Maybe it’s Mitch Trubisky’s own fault for raising expectations to unsustainable levels by stringing together three superb outings in a four-game span earlier in the season, but his performance has been a bit disappointing lately.

In his four most recent starts, Trubisky’s numbers have been well below his average. Throw out his magnificent 355-yard effort in the first Lions game, and the Bears’ young quarterback has three TD passes and six interceptions for just 410 yards in his other three starts since Nov. 4 for a 54.0 passer rating.

Trubisky’s Sunday night numbers in the 15-6 victory were his worst of the season, as he completed 16 of 30 passes for 110 yards with three interceptions and one TD for a 33.3 passer rating. Time to panic? Hardly, since the Bears have now won each of Trubisky’s last five starts.

In his second year in the league and first in Matt Nagy’s offense, it appeared Trubisky was way ahead of schedule after that Lions game, when he posted a 148.6 passer rating, his fourth of 102.0 or better in a six-game stretch. But lately it’s worth wondering if he’s taken a step back in his development.

“Not when you win,” Nagy said, dismissing the notion after the Rams game. “He made some plays when we needed him to. For him to be able to keep learning, there’s going to be some bumps in the road. You can’t throw for 350 yards every game. That’s just not going to happen in this offense in Year One."

Trubisky’s passer rating has dipped to 92.1, which is 22nd in the NFL. But it seems only fair to cut him some slack for Sunday night’s performance, considering it was his first action since suffering an injury to his throwing shoulder three weeks earlier, and he was playing against a talented Rams defense. Nagy said the QB’s recent inactivity wasn’t a factor.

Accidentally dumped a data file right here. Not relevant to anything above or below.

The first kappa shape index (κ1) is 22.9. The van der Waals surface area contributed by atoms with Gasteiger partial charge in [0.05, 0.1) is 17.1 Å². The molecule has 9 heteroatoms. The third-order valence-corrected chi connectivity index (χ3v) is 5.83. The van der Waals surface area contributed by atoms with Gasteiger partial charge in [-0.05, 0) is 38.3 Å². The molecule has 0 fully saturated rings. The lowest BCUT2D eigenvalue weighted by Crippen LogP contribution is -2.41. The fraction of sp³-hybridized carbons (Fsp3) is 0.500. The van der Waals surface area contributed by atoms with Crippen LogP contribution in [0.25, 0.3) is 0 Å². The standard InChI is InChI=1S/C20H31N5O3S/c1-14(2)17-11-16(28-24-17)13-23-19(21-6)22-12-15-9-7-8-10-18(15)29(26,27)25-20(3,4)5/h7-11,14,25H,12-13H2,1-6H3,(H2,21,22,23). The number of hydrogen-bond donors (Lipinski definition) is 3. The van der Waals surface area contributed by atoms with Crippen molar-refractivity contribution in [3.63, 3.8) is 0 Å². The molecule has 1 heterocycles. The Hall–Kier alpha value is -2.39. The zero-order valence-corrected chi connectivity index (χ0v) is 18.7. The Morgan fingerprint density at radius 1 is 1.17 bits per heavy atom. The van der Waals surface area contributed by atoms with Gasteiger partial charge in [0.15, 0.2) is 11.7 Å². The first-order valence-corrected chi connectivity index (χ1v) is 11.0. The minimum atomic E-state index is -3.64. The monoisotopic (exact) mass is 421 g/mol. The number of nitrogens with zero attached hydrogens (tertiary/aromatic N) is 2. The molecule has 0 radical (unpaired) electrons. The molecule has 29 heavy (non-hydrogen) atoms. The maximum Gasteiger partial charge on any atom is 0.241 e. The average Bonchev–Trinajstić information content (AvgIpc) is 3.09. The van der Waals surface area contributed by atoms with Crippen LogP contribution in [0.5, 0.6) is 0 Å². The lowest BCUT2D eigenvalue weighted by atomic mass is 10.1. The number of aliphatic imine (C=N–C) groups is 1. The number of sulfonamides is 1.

“The rust thing, it has nothing to do with rust,” Nagy said. “You’d like to have pinpoint accuracy on every throw, and there’s some that he was slightly off. But that’s my job, too, to make sure that I’m putting him in good positions with the play calls.

“Just talking to Mitch after the game, the thing that I love about him is, he cares so much. He knows that we as an offense can play better, and he’s going to be the first one in here to try to make sure that we’re doing everything the right way.”

As thrilled as he was for the team win Sunday night, you could hear in Trubisky’s voice the frustration he felt with his own performance, but he did not make excuses.

“I wouldn't say the cold affected me at all,” he said. “Not playing two weeks, I don't know if that affected me. I know it definitely sucked being out for me, mentally. I think I just need to be better all the way around. I was pretty amped and anxious coming out for this game because I was out for two weeks. That had nothing to do with the way I played. I think I just need to settle down, be better with my footwork, and try not to do too much.”

That last part might be the key. With the defense playing the way it is, the Bears certainly don’t need Trubisky to be Pat Mahomes or Jared Goff. The Bears can go a long way this year if he’s Dak Prescott or Marcus Mariota.

“I'm very fortunate to be a part of this team,” Trubisky said late Sunday night. “The guys continue to believe in me, stick by me. We pulled through on offense. The defense had our backs all night, making big plays, getting turnovers, shutting down a really good offense.”

That’s a formula that could work well into the postseason.